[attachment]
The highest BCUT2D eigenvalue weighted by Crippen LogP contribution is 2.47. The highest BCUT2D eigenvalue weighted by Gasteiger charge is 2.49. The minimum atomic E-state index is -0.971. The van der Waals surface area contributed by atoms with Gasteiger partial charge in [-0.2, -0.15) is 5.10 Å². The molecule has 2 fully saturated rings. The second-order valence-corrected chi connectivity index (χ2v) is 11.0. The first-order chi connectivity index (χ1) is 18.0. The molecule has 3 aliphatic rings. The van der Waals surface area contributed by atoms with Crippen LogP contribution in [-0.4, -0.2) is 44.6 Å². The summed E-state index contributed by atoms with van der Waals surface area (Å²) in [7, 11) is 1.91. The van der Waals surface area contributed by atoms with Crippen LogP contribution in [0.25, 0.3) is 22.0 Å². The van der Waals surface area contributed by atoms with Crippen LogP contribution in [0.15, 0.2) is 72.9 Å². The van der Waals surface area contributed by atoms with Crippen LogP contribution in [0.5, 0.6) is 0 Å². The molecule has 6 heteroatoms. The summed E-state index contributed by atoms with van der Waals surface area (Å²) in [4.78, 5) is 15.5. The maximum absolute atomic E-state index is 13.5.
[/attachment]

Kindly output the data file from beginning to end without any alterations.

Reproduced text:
The highest BCUT2D eigenvalue weighted by Crippen LogP contribution is 2.47. The highest BCUT2D eigenvalue weighted by Gasteiger charge is 2.49. The minimum atomic E-state index is -0.971. The van der Waals surface area contributed by atoms with Gasteiger partial charge in [-0.2, -0.15) is 5.10 Å². The molecule has 2 fully saturated rings. The second-order valence-corrected chi connectivity index (χ2v) is 11.0. The first-order chi connectivity index (χ1) is 18.0. The molecule has 3 aliphatic rings. The van der Waals surface area contributed by atoms with Crippen LogP contribution in [-0.4, -0.2) is 44.6 Å². The summed E-state index contributed by atoms with van der Waals surface area (Å²) in [7, 11) is 1.91. The van der Waals surface area contributed by atoms with Crippen LogP contribution in [0.25, 0.3) is 22.0 Å². The van der Waals surface area contributed by atoms with Crippen LogP contribution in [0.15, 0.2) is 72.9 Å². The van der Waals surface area contributed by atoms with Crippen LogP contribution in [0.5, 0.6) is 0 Å². The molecule has 6 heteroatoms. The summed E-state index contributed by atoms with van der Waals surface area (Å²) in [4.78, 5) is 15.5. The maximum absolute atomic E-state index is 13.5.